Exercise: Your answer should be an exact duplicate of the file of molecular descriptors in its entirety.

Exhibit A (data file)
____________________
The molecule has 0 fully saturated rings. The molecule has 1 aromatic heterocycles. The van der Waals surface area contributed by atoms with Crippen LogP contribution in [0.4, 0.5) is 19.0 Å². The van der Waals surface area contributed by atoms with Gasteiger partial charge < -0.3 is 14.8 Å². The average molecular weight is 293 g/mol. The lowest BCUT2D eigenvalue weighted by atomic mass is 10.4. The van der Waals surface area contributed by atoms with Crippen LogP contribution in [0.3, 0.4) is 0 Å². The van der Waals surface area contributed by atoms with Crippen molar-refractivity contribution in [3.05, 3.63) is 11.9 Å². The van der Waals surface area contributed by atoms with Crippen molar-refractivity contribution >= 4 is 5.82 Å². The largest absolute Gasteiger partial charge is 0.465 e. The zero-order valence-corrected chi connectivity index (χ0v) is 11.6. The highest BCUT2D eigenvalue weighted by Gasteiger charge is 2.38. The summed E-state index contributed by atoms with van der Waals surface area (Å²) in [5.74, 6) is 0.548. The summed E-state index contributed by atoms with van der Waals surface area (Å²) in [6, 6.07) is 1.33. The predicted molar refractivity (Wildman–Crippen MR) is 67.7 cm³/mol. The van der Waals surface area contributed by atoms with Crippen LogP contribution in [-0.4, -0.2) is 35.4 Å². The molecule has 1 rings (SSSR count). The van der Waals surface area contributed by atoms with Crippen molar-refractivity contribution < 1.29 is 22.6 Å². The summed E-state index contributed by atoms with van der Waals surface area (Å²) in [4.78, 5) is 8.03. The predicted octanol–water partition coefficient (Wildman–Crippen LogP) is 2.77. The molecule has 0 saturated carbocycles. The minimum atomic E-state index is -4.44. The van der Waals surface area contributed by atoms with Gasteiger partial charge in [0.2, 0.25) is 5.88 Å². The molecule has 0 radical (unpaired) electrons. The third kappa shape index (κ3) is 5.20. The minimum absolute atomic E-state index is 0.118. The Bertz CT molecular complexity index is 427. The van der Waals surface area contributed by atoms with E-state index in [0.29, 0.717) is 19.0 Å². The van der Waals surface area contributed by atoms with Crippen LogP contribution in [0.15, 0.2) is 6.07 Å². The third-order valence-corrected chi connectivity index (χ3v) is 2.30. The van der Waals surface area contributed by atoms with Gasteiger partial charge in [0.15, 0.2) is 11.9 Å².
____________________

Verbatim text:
The molecule has 0 fully saturated rings. The molecule has 1 aromatic heterocycles. The van der Waals surface area contributed by atoms with Crippen LogP contribution in [0.4, 0.5) is 19.0 Å². The van der Waals surface area contributed by atoms with Gasteiger partial charge < -0.3 is 14.8 Å². The average molecular weight is 293 g/mol. The lowest BCUT2D eigenvalue weighted by atomic mass is 10.4. The van der Waals surface area contributed by atoms with Crippen LogP contribution in [0.3, 0.4) is 0 Å². The van der Waals surface area contributed by atoms with Crippen molar-refractivity contribution in [3.05, 3.63) is 11.9 Å². The van der Waals surface area contributed by atoms with Crippen molar-refractivity contribution >= 4 is 5.82 Å². The largest absolute Gasteiger partial charge is 0.465 e. The zero-order valence-corrected chi connectivity index (χ0v) is 11.6. The highest BCUT2D eigenvalue weighted by Gasteiger charge is 2.38. The summed E-state index contributed by atoms with van der Waals surface area (Å²) in [5.74, 6) is 0.548. The summed E-state index contributed by atoms with van der Waals surface area (Å²) in [6, 6.07) is 1.33. The predicted molar refractivity (Wildman–Crippen MR) is 67.7 cm³/mol. The van der Waals surface area contributed by atoms with Crippen LogP contribution in [-0.4, -0.2) is 35.4 Å². The molecule has 1 rings (SSSR count). The van der Waals surface area contributed by atoms with Crippen molar-refractivity contribution < 1.29 is 22.6 Å². The summed E-state index contributed by atoms with van der Waals surface area (Å²) in [4.78, 5) is 8.03. The predicted octanol–water partition coefficient (Wildman–Crippen LogP) is 2.77. The molecule has 0 saturated carbocycles. The minimum atomic E-state index is -4.44. The van der Waals surface area contributed by atoms with Gasteiger partial charge in [0.2, 0.25) is 5.88 Å². The molecule has 0 radical (unpaired) electrons. The third kappa shape index (κ3) is 5.20. The minimum absolute atomic E-state index is 0.118. The Bertz CT molecular complexity index is 427. The van der Waals surface area contributed by atoms with E-state index in [0.29, 0.717) is 19.0 Å². The van der Waals surface area contributed by atoms with Crippen LogP contribution in [0.15, 0.2) is 6.07 Å². The third-order valence-corrected chi connectivity index (χ3v) is 2.30. The van der Waals surface area contributed by atoms with Gasteiger partial charge in [0.15, 0.2) is 11.9 Å².